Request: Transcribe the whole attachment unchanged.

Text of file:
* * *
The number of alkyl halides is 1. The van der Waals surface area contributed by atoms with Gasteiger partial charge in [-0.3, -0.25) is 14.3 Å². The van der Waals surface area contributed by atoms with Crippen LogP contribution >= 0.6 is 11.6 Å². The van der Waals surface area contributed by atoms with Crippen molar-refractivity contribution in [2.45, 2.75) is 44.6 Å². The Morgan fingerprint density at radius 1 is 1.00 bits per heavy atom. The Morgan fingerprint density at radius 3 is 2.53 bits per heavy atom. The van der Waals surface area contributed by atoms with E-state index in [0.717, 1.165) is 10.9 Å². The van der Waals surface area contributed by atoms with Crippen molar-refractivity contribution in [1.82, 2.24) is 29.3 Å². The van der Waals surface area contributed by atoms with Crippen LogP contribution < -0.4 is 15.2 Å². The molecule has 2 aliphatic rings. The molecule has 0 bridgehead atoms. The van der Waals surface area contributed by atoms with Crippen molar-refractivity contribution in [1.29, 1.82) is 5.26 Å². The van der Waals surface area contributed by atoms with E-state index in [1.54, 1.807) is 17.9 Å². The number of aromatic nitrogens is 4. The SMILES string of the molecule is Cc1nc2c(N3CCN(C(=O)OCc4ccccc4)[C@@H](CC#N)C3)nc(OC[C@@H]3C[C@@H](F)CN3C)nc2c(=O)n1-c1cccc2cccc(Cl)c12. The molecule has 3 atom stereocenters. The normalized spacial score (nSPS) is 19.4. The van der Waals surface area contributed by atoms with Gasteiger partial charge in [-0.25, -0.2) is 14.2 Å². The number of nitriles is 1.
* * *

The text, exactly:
The number of alkyl halides is 1. The van der Waals surface area contributed by atoms with Gasteiger partial charge in [-0.3, -0.25) is 14.3 Å². The van der Waals surface area contributed by atoms with Crippen LogP contribution >= 0.6 is 11.6 Å². The van der Waals surface area contributed by atoms with Crippen molar-refractivity contribution in [2.45, 2.75) is 44.6 Å². The Morgan fingerprint density at radius 1 is 1.00 bits per heavy atom. The Morgan fingerprint density at radius 3 is 2.53 bits per heavy atom. The van der Waals surface area contributed by atoms with E-state index in [0.717, 1.165) is 10.9 Å². The van der Waals surface area contributed by atoms with Crippen molar-refractivity contribution in [1.82, 2.24) is 29.3 Å². The van der Waals surface area contributed by atoms with Crippen LogP contribution < -0.4 is 15.2 Å². The molecule has 2 aliphatic rings. The molecule has 0 bridgehead atoms. The van der Waals surface area contributed by atoms with Crippen molar-refractivity contribution in [1.29, 1.82) is 5.26 Å². The van der Waals surface area contributed by atoms with E-state index in [1.54, 1.807) is 17.9 Å². The number of aromatic nitrogens is 4. The SMILES string of the molecule is Cc1nc2c(N3CCN(C(=O)OCc4ccccc4)[C@@H](CC#N)C3)nc(OC[C@@H]3C[C@@H](F)CN3C)nc2c(=O)n1-c1cccc2cccc(Cl)c12. The molecule has 3 atom stereocenters. The normalized spacial score (nSPS) is 19.4. The van der Waals surface area contributed by atoms with Gasteiger partial charge in [-0.25, -0.2) is 14.2 Å². The number of nitriles is 1.